Monkey Bars: A Swinging Place


On Monday, May 6 we six riders of the Beer Trail bunchhad found a night we were free to visit a couple of bars.  We had been talking about this for days, but something always came up.  We even knew where we were going—Monkey Bars, 1013 Oregon Street.

            Like most bars in town, this one has been around for decades, but now it had a new owner and a new name.  The new owner likes monkeys, hence the name.  She assured us the name had nothing to do with her cliental. And the back bar is loaded with stuffed monkeys.  Denise, bartender and owner, purchased the bar,formerly known as the Oregon Club,on November 30. She knew she wanted the word “monkeys”in the bar’s name. She considered Monkey Business, but dropped that and went with Bars.  Though laid out like most old Oshkosh taverns, this one sits in the middle of the block, not on a corner.  And its first floor is cream city brick not wood siding.  By the way, Cream City brick is the name given to a pale yellow/cream colored brick, which  supposedly came from brick yards in Milwaukee.

            Just past the front door is the main room of the tavern with a long bar running along the north wall.  On the south side are tables and chairs and farther back a fireplace. We think it is the only bar in town with a working fireplace.  Then there is a back room with a pool table. 

            We weren’t the only people there at 5 p.m.  Gary and Alanda were there throwing darts.  Alanda was very good.  She told Don that she’d been in some dart tournaments.  They were playing against another couple “remotely.” She also told Don that she’s Mormon and her husband is Lutheran.  That got us talking about marriage preparations when there’s a mixed marriage. She and her husband went through one with the Mormon church.  Marv did sowith the Roman Catholic Church. 

            That led us to talk about when and where we three couples got married.  For Marv and me it was the Newman Center, St. Paul’s, in Madison on State Street.  Back then (1962) it was a small church at the bottom of Bascom Hill across from the University Library.  Our reception was at Troia’s also on State Street.  Since then St. Paul’s has rebuilt into a much larger church, and Troia’s was replaced by a MacDonald’s and now that has been torn down. But we are still married, leading Marv to believe there’s something to this miracle stuff.    Like us, Gary and Elaine were married in their college town, Athens, Ohio, home of Ohio University, when they were students.  The wedding took place at the church that they attended there.  Don and Judy were married in Chilton, Wisconsin – no college or university there. 

            Back to Monkey Bars: on our first round of beers we all drank Spotted Cow from New Glarus, Wisconsin.  All except Gary,our designated driver.  On a second round Don switched to Blue Moon complete with an orange slice.

            Monkey Bars also serves food; the choice for Monday was hot beef sandwiches.  And though that sounded tasty, we had picked a different spot for dinner.  Choices for the rest of the week were Tuesday, Sloppy Joe; Wednesday, Turkey or chicken; Thursday, Tacos; Friday, Italian Beef. What?! No Friday night fish fry? Saturday, BBQ pork, chicken or beef; and Sunday, Hot Ham and Cheese. 

            Also, like many Oshkosh taverns, there are meat raffles. The last one was June 23. Supposedly 166 people participated.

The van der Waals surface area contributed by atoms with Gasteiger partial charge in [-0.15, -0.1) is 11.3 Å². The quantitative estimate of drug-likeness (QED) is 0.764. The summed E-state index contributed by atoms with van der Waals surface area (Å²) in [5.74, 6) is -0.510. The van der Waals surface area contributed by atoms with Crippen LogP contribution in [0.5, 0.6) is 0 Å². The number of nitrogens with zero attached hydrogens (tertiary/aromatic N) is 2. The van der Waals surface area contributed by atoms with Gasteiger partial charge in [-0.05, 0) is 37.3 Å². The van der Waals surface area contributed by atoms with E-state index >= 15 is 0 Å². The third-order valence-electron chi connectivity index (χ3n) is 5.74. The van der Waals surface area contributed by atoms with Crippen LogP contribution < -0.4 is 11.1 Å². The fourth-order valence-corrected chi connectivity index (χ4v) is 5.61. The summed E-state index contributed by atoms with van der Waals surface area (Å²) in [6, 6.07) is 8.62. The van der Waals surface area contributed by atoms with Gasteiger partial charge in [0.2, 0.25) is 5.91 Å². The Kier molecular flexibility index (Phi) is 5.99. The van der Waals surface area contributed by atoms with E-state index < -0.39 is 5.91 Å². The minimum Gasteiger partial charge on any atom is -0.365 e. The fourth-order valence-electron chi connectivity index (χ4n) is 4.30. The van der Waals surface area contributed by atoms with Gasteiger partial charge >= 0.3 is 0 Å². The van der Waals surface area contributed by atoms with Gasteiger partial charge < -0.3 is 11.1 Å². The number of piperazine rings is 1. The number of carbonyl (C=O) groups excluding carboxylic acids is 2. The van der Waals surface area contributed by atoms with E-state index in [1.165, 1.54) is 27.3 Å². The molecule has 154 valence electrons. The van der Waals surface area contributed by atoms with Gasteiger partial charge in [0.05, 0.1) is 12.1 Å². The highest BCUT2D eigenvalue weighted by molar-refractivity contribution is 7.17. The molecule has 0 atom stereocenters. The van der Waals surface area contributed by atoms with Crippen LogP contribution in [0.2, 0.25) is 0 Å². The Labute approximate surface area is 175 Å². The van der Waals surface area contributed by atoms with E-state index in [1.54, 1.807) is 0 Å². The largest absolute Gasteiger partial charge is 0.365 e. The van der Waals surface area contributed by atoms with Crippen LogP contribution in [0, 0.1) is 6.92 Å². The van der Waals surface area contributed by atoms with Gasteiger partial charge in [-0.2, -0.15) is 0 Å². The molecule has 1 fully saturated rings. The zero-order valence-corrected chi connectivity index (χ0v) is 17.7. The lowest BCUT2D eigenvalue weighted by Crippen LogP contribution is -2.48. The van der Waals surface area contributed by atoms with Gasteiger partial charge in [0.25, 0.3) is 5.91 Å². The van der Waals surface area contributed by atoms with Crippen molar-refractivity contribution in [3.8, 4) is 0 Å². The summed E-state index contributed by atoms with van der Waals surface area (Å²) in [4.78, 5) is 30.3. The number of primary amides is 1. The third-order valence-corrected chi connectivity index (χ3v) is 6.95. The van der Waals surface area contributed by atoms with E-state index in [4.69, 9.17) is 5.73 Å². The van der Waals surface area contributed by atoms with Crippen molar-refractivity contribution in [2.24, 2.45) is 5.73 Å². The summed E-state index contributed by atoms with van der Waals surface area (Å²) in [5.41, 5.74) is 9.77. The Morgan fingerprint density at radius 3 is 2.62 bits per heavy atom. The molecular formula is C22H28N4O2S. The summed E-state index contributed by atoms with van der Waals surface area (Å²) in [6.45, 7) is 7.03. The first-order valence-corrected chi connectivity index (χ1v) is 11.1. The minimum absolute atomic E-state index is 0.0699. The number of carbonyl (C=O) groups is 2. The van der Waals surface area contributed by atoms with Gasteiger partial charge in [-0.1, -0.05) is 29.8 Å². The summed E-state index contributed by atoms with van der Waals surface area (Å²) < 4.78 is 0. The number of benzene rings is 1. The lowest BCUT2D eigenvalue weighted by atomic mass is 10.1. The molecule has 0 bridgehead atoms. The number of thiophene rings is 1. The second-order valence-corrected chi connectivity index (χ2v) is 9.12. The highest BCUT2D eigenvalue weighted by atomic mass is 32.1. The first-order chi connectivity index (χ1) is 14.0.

We asked Denise if she had ever heard of Larry Spanbauer’s book on Oshkosh taverns.  Yes, she had,and produced her copy from the back bar. The book wasn’t in print when we had been here before and Monkey Bars was known as the Oregon Club. 

            We looked up the tavern.  According to Oshkosh Neighborhood Taverns and the People Who Ran Them (Larry’s book), Charles Nenn opened up a tavern at this location in 1898.  From 1905 to 1920 the owner of the Sample Room was Jacob Embs. Larry writes that Frank Steinert owned it during Prohibition, but Larry didn’t say if it was a tavern during that time. It re-opened as the Oregon Street Tavern in 1936 by the owner Oscar “Happy” Marquardt.  It kept that name for 40 years even though the ownership changed to John and Elmer Muza.  In 1973 the name changed to Oregon Bar and in 1974, under Garylord Weitz ownership, to the House of Gaylord.  Then in 1978 to the Ball Park owned by Dan Baerwald and in 1979 to Tuffy’s Tavern owned by Albert Likes and in 1983-1991 by Darwin Kisnert.  Later, 1994, the name changed to Rusch’s Bar.  Finally in 1997 it became Oregon Bison and Elk.  At this point 2012, Larry’s book came out.  But we know it then became the Oregon Club and now Monkey Bars.  I wish I knew if the fireplace was in the original bar.

            Just a couple of weeks ago I learned the Park and Print at 150 Jackson Street had reprinted Larry’s book.  On their Facebook page, they announce that they had “more books available after being sold out.”  Price is $25.00.  Guess a lot of people want to know about Oshkosh taverns!

            We had looked at all the monkeys (and there are dozens of them) and finished our beers.  We all scratched ourselves under our arms and then moved on to someplace for supper, our knuckles dragging on the sidewalk as we shuffled along. 


About Author

Frankie Mengeling

Frankie Mengeling taught English at Oshkosh North High School and Lourdes High School and was co-director of the Fox Valley Writing Project at UWO. She lives on the Oshkosh’s only hill, with her husband Marvin, son Tom and cat Katrina. The blog began in the summer of 2009 after the three couple beer trail began.

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